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Solar energy nanotechnology benefits


Currently, the largest source of energy is derived from burning coal-containing fuels. This process is usually inefficient, non-renewable and also has harmful side effects for the environment.

Solar energy would be a feasible energy alternative in many areas of the world if the cost of its production and the land required to generate it were cheap enough and the storage systems were efficient enough.

The generation of solar electricity depends on photovoltaic conversion or the concentration of direct sunlight. The photovoltaic conversion works, in cloudy days, with a lower efficiency, while the direct sunlight concentrating system can be achieved without semiconductors. In both cases, not much material is required, and mechanical designs can be simple and relatively easy to maintain.

Solar detection systems can benefit from cheap computers and compact actuators. Energy can be efficiently stored for a few days in relatively large flywheels constructed of fine diamond weighing water. Smaller energy storage systems can be constructed with diamond springs and offer an energy density similar to chemical fuel storage and much higher than batteries available today.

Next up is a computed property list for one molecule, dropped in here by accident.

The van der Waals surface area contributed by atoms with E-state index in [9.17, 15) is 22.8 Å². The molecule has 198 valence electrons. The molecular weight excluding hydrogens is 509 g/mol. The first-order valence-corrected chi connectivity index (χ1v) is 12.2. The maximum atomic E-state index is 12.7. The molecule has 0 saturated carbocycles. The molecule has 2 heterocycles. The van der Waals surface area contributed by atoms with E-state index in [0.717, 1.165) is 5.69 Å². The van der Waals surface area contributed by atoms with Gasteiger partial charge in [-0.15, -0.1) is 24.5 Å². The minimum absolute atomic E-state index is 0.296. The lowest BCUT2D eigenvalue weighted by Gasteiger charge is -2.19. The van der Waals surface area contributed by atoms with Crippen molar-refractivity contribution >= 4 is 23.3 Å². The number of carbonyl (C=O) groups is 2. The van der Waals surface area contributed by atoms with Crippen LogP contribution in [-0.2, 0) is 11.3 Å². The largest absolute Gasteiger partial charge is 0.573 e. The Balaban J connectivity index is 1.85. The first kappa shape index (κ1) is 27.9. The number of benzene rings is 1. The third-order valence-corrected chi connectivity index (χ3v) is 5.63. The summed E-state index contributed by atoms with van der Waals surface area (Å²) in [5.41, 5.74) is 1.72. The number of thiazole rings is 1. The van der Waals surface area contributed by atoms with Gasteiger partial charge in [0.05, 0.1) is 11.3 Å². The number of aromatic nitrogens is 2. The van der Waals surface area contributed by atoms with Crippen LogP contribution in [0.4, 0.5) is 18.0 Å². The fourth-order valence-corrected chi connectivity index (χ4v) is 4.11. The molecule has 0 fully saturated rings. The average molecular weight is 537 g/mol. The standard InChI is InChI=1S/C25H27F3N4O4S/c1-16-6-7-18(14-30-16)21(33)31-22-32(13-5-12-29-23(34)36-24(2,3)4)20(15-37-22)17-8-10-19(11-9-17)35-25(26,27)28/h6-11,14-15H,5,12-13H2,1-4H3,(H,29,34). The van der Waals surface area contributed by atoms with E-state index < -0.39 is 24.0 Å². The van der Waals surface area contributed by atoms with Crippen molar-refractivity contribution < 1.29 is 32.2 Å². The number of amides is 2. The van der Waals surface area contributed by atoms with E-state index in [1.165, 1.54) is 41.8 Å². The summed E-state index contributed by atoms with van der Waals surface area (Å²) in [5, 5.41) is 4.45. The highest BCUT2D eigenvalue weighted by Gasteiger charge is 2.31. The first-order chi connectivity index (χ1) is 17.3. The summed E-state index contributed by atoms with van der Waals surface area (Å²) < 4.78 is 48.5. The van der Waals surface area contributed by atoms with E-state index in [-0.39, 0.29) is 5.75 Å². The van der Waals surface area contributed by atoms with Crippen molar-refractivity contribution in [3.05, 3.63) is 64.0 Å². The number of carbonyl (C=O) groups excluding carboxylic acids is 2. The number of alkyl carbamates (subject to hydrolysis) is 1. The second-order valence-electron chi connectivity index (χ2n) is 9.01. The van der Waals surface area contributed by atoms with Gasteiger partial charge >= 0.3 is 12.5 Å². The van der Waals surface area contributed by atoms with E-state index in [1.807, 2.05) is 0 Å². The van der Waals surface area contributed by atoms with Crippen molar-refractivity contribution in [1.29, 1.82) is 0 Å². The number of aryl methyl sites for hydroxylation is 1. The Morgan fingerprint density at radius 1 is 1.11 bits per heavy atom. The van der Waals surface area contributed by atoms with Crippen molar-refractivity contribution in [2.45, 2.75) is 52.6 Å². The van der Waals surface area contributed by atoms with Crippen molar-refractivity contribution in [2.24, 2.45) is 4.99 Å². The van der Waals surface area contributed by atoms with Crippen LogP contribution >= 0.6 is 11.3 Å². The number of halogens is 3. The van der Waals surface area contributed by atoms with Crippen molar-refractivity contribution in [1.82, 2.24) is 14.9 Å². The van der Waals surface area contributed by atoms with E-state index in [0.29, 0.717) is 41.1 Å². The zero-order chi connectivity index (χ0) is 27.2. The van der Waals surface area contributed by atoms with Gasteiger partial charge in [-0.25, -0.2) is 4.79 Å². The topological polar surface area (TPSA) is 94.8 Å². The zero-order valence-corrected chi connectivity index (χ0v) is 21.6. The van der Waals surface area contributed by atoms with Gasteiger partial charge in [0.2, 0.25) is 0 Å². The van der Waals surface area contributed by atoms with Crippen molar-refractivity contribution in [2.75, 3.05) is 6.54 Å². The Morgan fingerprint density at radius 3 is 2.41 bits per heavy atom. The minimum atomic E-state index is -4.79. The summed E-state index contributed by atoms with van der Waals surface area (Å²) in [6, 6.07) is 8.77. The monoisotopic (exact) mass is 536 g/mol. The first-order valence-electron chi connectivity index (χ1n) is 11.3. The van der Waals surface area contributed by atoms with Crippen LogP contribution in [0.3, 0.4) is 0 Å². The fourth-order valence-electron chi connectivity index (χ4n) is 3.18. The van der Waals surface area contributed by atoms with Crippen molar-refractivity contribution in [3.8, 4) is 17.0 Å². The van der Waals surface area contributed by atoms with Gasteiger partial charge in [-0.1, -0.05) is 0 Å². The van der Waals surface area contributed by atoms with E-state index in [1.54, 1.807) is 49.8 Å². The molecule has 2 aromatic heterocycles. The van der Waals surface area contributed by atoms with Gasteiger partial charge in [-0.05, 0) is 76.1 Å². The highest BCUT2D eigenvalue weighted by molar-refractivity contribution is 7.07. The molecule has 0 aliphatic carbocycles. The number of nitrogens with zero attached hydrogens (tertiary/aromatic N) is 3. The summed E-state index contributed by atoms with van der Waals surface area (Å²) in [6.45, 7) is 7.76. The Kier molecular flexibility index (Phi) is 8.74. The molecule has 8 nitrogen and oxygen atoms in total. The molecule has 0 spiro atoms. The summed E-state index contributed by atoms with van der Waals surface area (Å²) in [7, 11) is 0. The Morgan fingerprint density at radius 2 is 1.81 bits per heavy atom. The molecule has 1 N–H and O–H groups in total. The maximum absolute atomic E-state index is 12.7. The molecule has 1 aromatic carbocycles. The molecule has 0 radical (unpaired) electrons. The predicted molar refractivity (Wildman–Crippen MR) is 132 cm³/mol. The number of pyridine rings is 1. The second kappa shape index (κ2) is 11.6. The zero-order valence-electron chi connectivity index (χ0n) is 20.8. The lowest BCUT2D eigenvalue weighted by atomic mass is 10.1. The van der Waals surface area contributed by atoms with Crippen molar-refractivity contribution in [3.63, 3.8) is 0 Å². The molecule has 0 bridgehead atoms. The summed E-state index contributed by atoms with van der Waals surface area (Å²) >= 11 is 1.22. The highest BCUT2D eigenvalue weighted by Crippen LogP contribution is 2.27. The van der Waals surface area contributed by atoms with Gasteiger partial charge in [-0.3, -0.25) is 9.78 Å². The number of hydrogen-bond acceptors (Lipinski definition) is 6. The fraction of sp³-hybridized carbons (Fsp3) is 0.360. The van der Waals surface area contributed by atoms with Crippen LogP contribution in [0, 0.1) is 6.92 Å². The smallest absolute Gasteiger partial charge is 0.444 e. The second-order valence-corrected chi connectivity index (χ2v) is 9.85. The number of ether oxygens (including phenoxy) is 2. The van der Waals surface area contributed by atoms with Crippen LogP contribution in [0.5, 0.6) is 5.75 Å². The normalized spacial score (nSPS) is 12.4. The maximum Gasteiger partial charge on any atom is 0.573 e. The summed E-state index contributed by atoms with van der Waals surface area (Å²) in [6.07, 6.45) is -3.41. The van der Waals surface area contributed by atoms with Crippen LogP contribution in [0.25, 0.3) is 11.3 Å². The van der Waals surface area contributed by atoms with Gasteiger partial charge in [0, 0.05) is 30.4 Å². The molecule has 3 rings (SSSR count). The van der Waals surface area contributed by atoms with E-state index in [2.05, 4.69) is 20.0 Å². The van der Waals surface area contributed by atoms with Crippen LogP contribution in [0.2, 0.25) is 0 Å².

Electrolysis and recombination of water offer scalable, storable and transportable energy. However, there is a cost in the efficiency and complexity of the technology to deal safely with large-scale hydrogen storage and transportation.

Solar solutions could be implemented at the individual, village or national level. Direct sunlight energy accounts for approximately 1kv per square meter. If this is divided by 10, taking into account the hours of night, cloudy days and system problems, the current demand of the North American market (about 10 kv per person) would require about 100 square meters of surface per person. If this figure is multiplied by a population of 325 million people, the result is the need to cover approximately 12,500 square miles with solar collectors. This represents only 0.35% of the total surface area of ​​the United States. And much of this space could be achieved through rooftops or even the surface of roads.


Video: Solar Energy Pros and Cons - #60 (January 2021).